Visiting NYC from Across The Pond: A Walk To Remember

With the holidays on the horizon, New Yorkers can expect guests. I’ve lived in New York for only 6 months now as an English transplant, and my husband and I recently had some friends visit for a long weekend. I wanted to share the highlights of this big, beautiful city without overwhelming them or costing them the earth. When I think about my favourite thing in New York, I have to say it is simply walking around and taking it all in – so here are the highlights of a walk that we took on a random Friday in autumn. By the end of the day, it was clear that our guests were falling in love with the city too, and amazed by the amount of things you can see and do in just one day in this patchwork metropolis that I have the privilege to call my home. To the New York experts, I apologise in advance as I have probably missed a million things along the way… but please forgive me, I am just getting to know her myself.

Brunch At Sarabeth’s on Central Park South

Sarabeth’s is a lovely Manhattan upscale diner made famous by Sex and The City, so this place is awash with gaggles of females fuelling up for a shop-a-thon or couples (with the woman craning her neck to see if she can recognise where Carrie and the girls sat). The general hubbub, art deco décor and no-nonsense New York waiters provide a lively setting for your first venture into New York dining. The all American brunch menu is excellent. The lemon ricotta pancakes, where the ricotta is actually in the batter, are light, fluffy and simply gorgeous. If eggs are more your thing or the thought of ordering something “fluffy” is simply too emasculating for words, try the equally fabulous Eggs Benedict. Coffee comes with free refills, and since you need all your energy for the busy day ahead, be sure to fill up!

5th Avenue

Come out of Sarabeth’s and walk towards 5th Avenue, on the corner is The Plaza where the family stayed in Home Alone 2. Carry on straight ahead to the Apple store, open 24/7, 365 days per year. If you’re thinking of hopping on the Apple band wagon or adding to your collection, it’s worth spending some time here, as Apple products are, at the time of this writing, cheaper here than at home in England. Next door to the Apple store is the FAO Schwarz toy store, New York’s answer to Hamley’s. The actual piano from Big is on sale there, yours for only $250,000. If you don’t feel like lugging it around all day you can just have a dance on it for free. You can make your own Jim Henson muppet, buy an everlasting gob stopper, or just indulge your inner child and marvel at the sheer array of cool toys on offer.

Head south for 17 blocks on 5th towards Grand Central Station, and on this twenty minute walk you’ll pass some of New York’s iconic buildings, take in the romance of Tiffany’s, the brash masculinity of the gold Trump Towers, the height of the Rockefeller Centre and the peaceful serenity of St Patrick’s Cathedral. 5th avenue. The romance and majesty of the circa 1800 marble buildings softening the modern sky scrapper juggernauts, interspersed with street vendors and chaotic streets creates an exciting air of power, ambition and quality.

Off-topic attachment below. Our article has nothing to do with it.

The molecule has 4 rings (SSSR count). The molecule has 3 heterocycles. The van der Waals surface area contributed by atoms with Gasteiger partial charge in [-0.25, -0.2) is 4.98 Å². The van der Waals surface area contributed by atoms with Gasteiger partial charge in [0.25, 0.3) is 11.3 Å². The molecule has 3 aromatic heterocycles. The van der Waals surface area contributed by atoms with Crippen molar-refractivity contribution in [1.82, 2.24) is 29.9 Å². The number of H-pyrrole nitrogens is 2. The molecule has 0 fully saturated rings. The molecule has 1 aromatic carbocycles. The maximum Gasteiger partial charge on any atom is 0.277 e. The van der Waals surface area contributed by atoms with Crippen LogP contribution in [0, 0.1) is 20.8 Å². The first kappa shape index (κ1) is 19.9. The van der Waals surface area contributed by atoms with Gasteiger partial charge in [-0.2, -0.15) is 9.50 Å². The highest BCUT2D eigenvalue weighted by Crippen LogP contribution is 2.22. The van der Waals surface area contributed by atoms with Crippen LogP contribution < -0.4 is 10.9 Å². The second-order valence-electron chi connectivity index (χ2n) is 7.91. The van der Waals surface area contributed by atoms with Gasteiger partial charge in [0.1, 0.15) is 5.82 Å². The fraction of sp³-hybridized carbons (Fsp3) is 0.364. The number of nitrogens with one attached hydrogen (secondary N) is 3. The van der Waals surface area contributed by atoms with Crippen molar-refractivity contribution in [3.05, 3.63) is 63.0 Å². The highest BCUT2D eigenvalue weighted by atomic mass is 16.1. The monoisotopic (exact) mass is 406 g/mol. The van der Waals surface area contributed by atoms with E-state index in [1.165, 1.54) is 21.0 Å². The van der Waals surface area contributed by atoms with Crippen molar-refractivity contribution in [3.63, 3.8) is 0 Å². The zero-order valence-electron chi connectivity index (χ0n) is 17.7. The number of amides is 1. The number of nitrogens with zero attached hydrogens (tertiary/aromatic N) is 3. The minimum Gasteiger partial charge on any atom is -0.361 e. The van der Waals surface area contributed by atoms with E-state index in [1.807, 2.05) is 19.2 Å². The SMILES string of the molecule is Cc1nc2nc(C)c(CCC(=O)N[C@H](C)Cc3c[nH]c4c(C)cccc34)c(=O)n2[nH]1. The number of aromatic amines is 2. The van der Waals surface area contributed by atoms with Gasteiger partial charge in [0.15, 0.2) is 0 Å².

Grand Central Terminal

Turn left on 42nd street and 5th towards Grand Central Station and head through the marble passage to the Main concourse. This is my favourite place to visit in all of Manhattan, possibly the world. Despite the 750,000 tourists and commuters who pass through this working station floor daily, the softly lit marble and the turquoise ceiling give this vast atrium a romantic glow and timeless feel that allows you to imagine all of the hopelessly romantic hellos and goodbyes that have taken place in front of the ticket office clock tower over the decades. Head down the stone steps at either end to the food concourse to Junior’s Cheesecake Café for a slice of New York’s finest cheesecake and yet another coffee.

Grand Central Food Market
Head back upstairs to the atrium and find the Grand Central Food Market. Imagine the sprinkling of frosting on the gleaming fruit atop the tarts at the patisserie, the smell of the freshly baked, oversized bread plaits at the bakers mixing with the musky, exotic smell of freshly ground coffee beans in the brimming sacks at the coffee stand, and the vibrant oranges and greens of the winter vegetables displayed in traditional woven baskets. This artisan market is part commercial and part fine art gallery for the city’s food lovers. I dare you to leave without at least buying a small cake or nectarine.

The New York Public Library

The romance is far from over as you head back onto 5th Avenue; next stop is the venerable New York Public Library and Bryant Park. Outside the library, just up the stone steps there are wrought iron tables and chairs where office workers bring their lunch and tourists rest their feet in the summer. New York’s celebrated Food trucks circulate this area and if you are lucky enough to be there when the dumpling truck is outside you are in for a cheap, delicious treat. Incidentally, it is on these steps that the first ghost appears in the 1984 Ghost Busters movie.